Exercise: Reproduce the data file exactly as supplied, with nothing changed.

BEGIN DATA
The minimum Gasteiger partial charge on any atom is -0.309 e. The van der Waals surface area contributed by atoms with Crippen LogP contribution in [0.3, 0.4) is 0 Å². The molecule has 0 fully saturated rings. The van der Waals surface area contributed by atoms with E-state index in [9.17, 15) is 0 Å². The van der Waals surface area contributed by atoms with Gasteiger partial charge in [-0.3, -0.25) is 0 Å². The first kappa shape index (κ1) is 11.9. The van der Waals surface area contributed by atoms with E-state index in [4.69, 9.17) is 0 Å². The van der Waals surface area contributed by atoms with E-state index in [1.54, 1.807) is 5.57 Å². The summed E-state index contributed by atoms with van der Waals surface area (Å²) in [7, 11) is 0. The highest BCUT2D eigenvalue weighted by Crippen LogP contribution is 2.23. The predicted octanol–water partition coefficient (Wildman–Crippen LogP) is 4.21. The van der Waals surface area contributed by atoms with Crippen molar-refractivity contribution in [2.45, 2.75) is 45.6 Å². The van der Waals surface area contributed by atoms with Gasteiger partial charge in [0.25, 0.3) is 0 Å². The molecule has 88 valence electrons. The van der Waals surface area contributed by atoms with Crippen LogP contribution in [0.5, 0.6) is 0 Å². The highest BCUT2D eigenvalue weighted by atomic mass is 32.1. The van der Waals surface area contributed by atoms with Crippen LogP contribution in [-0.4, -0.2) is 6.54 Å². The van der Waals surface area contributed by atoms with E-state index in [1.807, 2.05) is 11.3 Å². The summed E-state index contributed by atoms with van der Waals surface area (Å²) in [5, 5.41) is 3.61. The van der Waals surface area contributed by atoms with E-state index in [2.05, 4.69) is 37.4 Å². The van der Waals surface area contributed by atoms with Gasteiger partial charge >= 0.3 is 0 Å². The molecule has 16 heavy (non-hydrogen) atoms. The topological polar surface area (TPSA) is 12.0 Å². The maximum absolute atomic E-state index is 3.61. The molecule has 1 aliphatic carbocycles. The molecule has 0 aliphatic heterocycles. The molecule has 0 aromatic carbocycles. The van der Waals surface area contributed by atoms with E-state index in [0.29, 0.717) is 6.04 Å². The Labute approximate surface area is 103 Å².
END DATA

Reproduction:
The minimum Gasteiger partial charge on any atom is -0.309 e. The van der Waals surface area contributed by atoms with Crippen LogP contribution in [0.3, 0.4) is 0 Å². The molecule has 0 fully saturated rings. The van der Waals surface area contributed by atoms with E-state index in [9.17, 15) is 0 Å². The van der Waals surface area contributed by atoms with Gasteiger partial charge in [-0.3, -0.25) is 0 Å². The first kappa shape index (κ1) is 11.9. The van der Waals surface area contributed by atoms with E-state index in [4.69, 9.17) is 0 Å². The van der Waals surface area contributed by atoms with E-state index in [1.54, 1.807) is 5.57 Å². The summed E-state index contributed by atoms with van der Waals surface area (Å²) in [7, 11) is 0. The highest BCUT2D eigenvalue weighted by Crippen LogP contribution is 2.23. The predicted octanol–water partition coefficient (Wildman–Crippen LogP) is 4.21. The van der Waals surface area contributed by atoms with Crippen molar-refractivity contribution in [2.45, 2.75) is 45.6 Å². The van der Waals surface area contributed by atoms with Gasteiger partial charge in [0.25, 0.3) is 0 Å². The molecule has 88 valence electrons. The van der Waals surface area contributed by atoms with Crippen LogP contribution in [0.5, 0.6) is 0 Å². The highest BCUT2D eigenvalue weighted by atomic mass is 32.1. The van der Waals surface area contributed by atoms with Crippen LogP contribution in [-0.4, -0.2) is 6.54 Å². The van der Waals surface area contributed by atoms with E-state index in [1.807, 2.05) is 11.3 Å². The summed E-state index contributed by atoms with van der Waals surface area (Å²) in [5, 5.41) is 3.61. The van der Waals surface area contributed by atoms with E-state index in [2.05, 4.69) is 37.4 Å². The van der Waals surface area contributed by atoms with Gasteiger partial charge >= 0.3 is 0 Å². The molecule has 16 heavy (non-hydrogen) atoms. The topological polar surface area (TPSA) is 12.0 Å². The maximum absolute atomic E-state index is 3.61. The molecule has 1 aliphatic carbocycles. The molecule has 0 aliphatic heterocycles. The molecule has 0 aromatic carbocycles. The van der Waals surface area contributed by atoms with E-state index in [0.29, 0.717) is 6.04 Å². The Labute approximate surface area is 103 Å².